The Death of Lorca
Thirty-seven years after the killing of the poet Federico Garcia Lorca, whose fame had already spread far beyond Spain at the time of his death, it is still impossible to be absolutely certain of the accomplices in the crime and the exact motives for it. Even now, when Lorca’s name is rehabilitated in Spain—owing to foreign opinion—and the act has been officially deplored because of the damage it did (and still does) to the image of Franco’s “National Cause,” the blame is shifted from one group to another, without naming names. People who might have told much have died; some who could tell have grown old, memories have become vague or evasive. In Granada people waver between caution and fantasy. As in southern Ireland after the civil war of the Twenties, among those once close to the crimes committed there are embarrassment, the wish to forget, generalized talk of personal jealousies and “uncontrollable elements” that “come to the surface” in such times.
In Granada where Lorca died there was for example a “Black Squad” of lawless killers who were given carte blanche by Valdés, the civil governor, to terrorize the city. They mainly butchered workers in the streets or dragged the wounded from the hospitals. The names of many of these monsters are well known; many died violently, one committed suicide, one still thrives as a timber merchant, another became, of all things, a university professor. When the Franco apologists speak nowadays of “uncontrollable elements” they half hope we shall think Lorca fell to them. In fact it has been established that the arrest and shooting were very much a hysterical official affair and the work of “respectable” people in the quarrelling groups who were important in Granada. The moderate CEDA blames the Falange, the Falange blames the CEDA or the Acción Popular, and the story becomes a triangle of factions and provincial personalities. In any case the Andalusians are spontaneous inventors of hearsay and love to dramatize it. They play up, as the Irish play up to Joyce scholars.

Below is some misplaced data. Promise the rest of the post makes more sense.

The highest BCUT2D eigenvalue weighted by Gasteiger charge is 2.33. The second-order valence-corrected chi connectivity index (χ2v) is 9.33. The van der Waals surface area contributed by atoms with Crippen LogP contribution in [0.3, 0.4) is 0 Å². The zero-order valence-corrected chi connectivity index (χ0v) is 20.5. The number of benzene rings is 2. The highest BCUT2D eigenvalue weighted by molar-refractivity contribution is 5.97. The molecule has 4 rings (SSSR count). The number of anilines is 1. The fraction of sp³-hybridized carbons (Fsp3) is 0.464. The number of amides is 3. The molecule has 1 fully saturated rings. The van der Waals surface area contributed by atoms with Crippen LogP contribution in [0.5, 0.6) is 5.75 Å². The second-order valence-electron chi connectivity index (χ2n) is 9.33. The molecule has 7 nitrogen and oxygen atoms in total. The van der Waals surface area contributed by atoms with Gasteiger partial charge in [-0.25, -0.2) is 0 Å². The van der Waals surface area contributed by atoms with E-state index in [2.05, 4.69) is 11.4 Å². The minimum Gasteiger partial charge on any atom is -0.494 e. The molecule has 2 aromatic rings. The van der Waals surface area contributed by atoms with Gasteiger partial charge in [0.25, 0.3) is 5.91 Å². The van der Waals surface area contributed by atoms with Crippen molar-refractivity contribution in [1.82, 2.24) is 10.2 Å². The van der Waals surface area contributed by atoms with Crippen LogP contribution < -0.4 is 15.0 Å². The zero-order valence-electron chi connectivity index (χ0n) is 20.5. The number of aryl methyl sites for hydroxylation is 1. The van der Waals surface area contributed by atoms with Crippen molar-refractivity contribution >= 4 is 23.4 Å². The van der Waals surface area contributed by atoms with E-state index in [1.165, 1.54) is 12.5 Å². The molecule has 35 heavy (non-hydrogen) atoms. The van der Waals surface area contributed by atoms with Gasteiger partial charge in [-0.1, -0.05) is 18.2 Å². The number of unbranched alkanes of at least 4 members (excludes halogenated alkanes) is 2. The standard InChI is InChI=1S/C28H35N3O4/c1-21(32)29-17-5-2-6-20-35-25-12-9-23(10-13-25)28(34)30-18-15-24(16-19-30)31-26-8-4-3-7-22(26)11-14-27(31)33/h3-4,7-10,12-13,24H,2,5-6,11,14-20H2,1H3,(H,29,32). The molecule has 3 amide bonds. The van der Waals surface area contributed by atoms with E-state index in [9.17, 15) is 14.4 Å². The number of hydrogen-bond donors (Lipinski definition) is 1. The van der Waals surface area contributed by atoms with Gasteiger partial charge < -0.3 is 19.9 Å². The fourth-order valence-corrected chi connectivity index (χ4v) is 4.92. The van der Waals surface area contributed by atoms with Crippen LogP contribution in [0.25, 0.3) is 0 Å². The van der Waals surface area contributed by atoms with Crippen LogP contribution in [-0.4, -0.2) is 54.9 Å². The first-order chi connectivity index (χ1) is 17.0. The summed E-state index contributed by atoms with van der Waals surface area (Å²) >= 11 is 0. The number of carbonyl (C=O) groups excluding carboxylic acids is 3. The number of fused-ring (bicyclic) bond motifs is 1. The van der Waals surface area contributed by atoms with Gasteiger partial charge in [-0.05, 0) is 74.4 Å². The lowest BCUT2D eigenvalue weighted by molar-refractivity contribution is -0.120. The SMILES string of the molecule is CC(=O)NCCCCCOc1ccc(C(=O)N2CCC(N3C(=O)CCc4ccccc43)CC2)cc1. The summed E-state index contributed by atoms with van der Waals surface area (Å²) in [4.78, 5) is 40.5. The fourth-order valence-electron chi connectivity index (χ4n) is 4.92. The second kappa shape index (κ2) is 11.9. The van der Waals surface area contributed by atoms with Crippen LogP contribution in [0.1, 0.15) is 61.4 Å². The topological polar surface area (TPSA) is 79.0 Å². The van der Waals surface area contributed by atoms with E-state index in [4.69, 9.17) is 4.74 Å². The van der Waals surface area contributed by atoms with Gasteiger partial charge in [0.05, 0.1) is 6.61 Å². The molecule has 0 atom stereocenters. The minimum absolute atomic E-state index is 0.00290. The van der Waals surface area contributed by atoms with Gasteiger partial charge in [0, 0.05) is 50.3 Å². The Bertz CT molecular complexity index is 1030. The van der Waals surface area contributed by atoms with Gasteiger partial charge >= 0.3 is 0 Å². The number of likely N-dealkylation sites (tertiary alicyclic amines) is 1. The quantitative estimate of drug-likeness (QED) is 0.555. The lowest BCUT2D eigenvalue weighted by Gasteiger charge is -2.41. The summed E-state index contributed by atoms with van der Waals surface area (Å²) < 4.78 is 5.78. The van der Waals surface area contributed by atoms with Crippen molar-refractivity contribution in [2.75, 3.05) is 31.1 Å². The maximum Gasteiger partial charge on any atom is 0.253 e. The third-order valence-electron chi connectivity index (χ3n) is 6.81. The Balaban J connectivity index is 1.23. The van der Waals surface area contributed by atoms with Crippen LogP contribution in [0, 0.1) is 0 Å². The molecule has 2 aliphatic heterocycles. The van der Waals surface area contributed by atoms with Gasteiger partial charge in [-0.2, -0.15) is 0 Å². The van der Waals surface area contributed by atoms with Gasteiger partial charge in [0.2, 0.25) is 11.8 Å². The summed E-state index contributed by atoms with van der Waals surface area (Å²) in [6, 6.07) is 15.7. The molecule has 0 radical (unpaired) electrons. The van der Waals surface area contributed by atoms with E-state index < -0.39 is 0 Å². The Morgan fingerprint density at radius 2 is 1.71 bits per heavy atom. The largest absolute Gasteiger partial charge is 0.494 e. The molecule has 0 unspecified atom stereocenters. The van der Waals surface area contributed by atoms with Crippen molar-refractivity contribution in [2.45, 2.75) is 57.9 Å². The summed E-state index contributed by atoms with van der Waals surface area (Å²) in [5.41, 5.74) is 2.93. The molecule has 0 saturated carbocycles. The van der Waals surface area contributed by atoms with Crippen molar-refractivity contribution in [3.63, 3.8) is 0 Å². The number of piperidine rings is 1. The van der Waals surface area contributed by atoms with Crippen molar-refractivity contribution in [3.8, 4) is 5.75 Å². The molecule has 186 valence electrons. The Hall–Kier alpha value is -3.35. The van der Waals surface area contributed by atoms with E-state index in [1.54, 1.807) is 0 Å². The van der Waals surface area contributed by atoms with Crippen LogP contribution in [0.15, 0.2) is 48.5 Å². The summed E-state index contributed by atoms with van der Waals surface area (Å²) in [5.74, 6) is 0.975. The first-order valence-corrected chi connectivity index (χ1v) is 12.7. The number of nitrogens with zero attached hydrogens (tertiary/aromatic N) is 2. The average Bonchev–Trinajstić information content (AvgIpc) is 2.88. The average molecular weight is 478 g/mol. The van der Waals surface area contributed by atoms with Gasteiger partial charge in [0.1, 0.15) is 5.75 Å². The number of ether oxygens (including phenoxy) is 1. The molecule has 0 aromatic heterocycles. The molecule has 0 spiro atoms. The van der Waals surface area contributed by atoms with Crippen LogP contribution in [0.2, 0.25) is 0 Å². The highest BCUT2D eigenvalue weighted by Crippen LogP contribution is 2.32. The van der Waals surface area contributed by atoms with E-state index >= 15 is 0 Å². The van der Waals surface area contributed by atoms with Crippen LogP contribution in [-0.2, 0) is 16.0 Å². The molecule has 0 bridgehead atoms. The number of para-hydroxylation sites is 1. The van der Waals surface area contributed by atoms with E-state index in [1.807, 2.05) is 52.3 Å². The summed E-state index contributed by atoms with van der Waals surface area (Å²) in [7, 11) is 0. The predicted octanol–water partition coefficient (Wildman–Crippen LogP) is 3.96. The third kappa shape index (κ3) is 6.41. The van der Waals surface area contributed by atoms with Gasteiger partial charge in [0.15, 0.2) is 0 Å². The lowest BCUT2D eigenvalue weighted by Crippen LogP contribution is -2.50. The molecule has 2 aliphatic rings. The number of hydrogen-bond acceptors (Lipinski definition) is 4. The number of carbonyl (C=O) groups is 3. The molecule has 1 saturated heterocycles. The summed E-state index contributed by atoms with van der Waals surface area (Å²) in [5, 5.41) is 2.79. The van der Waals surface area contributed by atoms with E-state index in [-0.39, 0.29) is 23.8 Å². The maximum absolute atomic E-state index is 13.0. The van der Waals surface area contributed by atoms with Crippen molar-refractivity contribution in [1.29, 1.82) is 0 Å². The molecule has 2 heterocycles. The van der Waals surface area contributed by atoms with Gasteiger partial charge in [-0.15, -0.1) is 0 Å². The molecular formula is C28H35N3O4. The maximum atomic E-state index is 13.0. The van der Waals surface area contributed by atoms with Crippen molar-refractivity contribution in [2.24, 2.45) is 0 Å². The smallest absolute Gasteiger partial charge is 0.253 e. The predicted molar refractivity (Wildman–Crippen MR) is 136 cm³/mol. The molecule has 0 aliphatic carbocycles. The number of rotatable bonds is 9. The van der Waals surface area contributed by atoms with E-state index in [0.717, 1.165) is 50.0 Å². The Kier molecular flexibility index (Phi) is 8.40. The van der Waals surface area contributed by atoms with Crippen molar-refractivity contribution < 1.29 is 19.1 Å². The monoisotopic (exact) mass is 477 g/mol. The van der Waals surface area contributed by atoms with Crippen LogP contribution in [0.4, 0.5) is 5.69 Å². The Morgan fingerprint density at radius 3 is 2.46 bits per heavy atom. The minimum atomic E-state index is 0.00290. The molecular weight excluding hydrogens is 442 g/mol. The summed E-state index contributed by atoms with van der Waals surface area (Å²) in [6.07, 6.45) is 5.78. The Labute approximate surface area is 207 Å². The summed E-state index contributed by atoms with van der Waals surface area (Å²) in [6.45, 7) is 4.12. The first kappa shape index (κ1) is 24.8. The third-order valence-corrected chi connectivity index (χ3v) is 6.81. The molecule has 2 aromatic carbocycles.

Ian Gibson is the latest foreign investigator to go into the mystery. The pioneer, of course, was Gerald Brenan (the Spanish scholar who has lived in Andalusia most of his life) in his Face of Spain, published in the Fifties. Since then the French writer Claude Couffon, like Brenan, thought the murder might have been a reprisal for the death of Benavente. However, this suggestion came from a hysterical speech by the bloodthirsty Quiepo de Llano, who was trying to excuse his blunder in giving the order: Benavente lived long after the civil war. Quiepo de Llano may very well have believed the rumor and it seems probable—and is indeed reported—that he told the hesitant governor of Granada “to give Lorca coffee, lots of coffee”—Quiepo’s favorite euphemism when ordering an execution. Enzo Cobelli, an Italian, came to the conclusion that Lorca was a pawn in the struggle between the Falange and the …